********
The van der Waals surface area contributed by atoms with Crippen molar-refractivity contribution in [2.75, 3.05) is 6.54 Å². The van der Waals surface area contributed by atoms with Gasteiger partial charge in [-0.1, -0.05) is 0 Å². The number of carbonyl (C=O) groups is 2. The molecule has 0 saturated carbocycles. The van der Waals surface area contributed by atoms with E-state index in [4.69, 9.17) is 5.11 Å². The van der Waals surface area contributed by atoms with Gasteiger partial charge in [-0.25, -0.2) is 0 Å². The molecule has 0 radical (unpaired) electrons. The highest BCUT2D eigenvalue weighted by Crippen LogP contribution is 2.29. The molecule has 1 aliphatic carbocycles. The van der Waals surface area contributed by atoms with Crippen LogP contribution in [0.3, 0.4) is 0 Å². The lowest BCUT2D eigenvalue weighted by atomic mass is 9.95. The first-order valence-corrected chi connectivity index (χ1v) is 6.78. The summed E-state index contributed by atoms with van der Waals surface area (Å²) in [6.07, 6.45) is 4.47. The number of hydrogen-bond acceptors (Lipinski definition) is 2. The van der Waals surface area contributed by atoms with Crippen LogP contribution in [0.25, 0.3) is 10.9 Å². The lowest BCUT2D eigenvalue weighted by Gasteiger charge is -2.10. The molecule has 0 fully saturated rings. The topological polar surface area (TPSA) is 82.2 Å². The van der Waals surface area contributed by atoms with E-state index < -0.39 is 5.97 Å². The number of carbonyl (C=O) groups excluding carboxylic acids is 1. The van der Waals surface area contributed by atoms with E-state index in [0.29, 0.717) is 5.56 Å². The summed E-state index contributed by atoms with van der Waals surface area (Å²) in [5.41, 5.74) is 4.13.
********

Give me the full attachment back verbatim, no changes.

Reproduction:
The van der Waals surface area contributed by atoms with Crippen molar-refractivity contribution in [2.75, 3.05) is 6.54 Å². The van der Waals surface area contributed by atoms with Gasteiger partial charge in [-0.1, -0.05) is 0 Å². The number of carbonyl (C=O) groups is 2. The molecule has 0 saturated carbocycles. The van der Waals surface area contributed by atoms with E-state index in [4.69, 9.17) is 5.11 Å². The van der Waals surface area contributed by atoms with Gasteiger partial charge in [-0.25, -0.2) is 0 Å². The molecule has 0 radical (unpaired) electrons. The highest BCUT2D eigenvalue weighted by Crippen LogP contribution is 2.29. The molecule has 1 aliphatic carbocycles. The van der Waals surface area contributed by atoms with Crippen LogP contribution in [0.3, 0.4) is 0 Å². The lowest BCUT2D eigenvalue weighted by atomic mass is 9.95. The first-order valence-corrected chi connectivity index (χ1v) is 6.78. The summed E-state index contributed by atoms with van der Waals surface area (Å²) in [6.07, 6.45) is 4.47. The number of hydrogen-bond acceptors (Lipinski definition) is 2. The van der Waals surface area contributed by atoms with Crippen LogP contribution in [0.25, 0.3) is 10.9 Å². The lowest BCUT2D eigenvalue weighted by Gasteiger charge is -2.10. The molecule has 0 fully saturated rings. The topological polar surface area (TPSA) is 82.2 Å². The van der Waals surface area contributed by atoms with E-state index < -0.39 is 5.97 Å². The number of carbonyl (C=O) groups excluding carboxylic acids is 1. The van der Waals surface area contributed by atoms with E-state index in [0.29, 0.717) is 5.56 Å². The summed E-state index contributed by atoms with van der Waals surface area (Å²) in [5.41, 5.74) is 4.13.